I had a joke about getting blown, but I'll let you be creative

How Awesome is That! I mean really, that thing is out of some Sci Fi movie!

For some extended reading on Aerodynamics (and testing) You could check out some of the following.

Here is my original thread on Beginner Triathlete
Bike Radar had a nice article on "How Aero is Aero" that is good for extended reading.
A link to the Chung Method Power model (for even cheaper home testing)

-Christopher Morelock

Augusta on the Horizon.

Getting ready for the day to come

And so the time is quickly approaching. Only a month until Ironman Augusta is here. Besides meaning that I'm at that point in my training where one day I feel like superman and the next day I can barely get up and get my running shoes on, it means that it's that time where I start looking to get my mind focused on race day and performing to the best of my abilities.

To those who know me (enough to hear me whine) it's no secret that last year in Augusta was a bit of a whirlwind of good and bad. My tri season leading up to it had been fairly, well, sh*tty, after DNF'ing both Amica (going off course on the run) and Rev3. (Blowing a sidewall) It was the first year I had trained under David (Savoie)'s eye (as coach) and I was somewhat disappointed that I had such a run of it. I was ready to perform!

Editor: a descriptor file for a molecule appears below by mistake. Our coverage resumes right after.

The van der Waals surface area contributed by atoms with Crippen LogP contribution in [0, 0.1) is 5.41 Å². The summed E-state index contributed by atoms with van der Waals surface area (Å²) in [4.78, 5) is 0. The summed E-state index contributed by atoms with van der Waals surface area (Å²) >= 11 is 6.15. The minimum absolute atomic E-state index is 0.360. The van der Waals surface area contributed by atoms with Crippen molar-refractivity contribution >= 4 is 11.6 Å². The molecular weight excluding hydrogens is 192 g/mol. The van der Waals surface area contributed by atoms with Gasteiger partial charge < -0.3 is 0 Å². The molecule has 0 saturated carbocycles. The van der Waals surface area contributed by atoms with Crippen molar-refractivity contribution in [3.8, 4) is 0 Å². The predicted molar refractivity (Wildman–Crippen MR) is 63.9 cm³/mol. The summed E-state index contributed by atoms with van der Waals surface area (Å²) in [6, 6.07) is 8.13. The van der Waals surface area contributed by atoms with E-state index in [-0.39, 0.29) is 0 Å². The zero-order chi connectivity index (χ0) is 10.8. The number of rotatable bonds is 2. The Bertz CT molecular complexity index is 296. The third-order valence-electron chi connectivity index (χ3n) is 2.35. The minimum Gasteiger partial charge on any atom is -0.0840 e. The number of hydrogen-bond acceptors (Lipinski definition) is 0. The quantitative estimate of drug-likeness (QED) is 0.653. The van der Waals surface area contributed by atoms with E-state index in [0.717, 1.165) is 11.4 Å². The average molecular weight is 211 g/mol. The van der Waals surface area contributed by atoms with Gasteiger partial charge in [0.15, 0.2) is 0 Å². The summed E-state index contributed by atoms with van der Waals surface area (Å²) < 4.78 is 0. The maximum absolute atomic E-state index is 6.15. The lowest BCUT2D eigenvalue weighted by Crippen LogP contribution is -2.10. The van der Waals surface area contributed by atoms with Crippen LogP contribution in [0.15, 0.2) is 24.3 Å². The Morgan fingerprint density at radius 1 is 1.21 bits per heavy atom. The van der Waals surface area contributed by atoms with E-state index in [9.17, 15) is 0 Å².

A little too ready. In the two weeks leading up to the race (the taper period where training volume is dropped but most intensity is retained for those who aren't "in the know") I managed to pull my hamstring. Not so bad as to keep me from running/biking, (at the time, although the end of 2011 and 1st quarter of 2012 I ran a total of about 20 miles hoping for it to heal) but bad enough that it caused pain at anything over a jog. Not exactly the way you want to go into your "A" race : /

Regardless, I raced, and although my run was nothing to be overly proud of, I did beat my goal of 5 hours pretty handily. That said, The fast guys in my AG were much closer to 4:30 than 5... Immediately I knew what I wanted to do for 2012. Go 4:30 or under!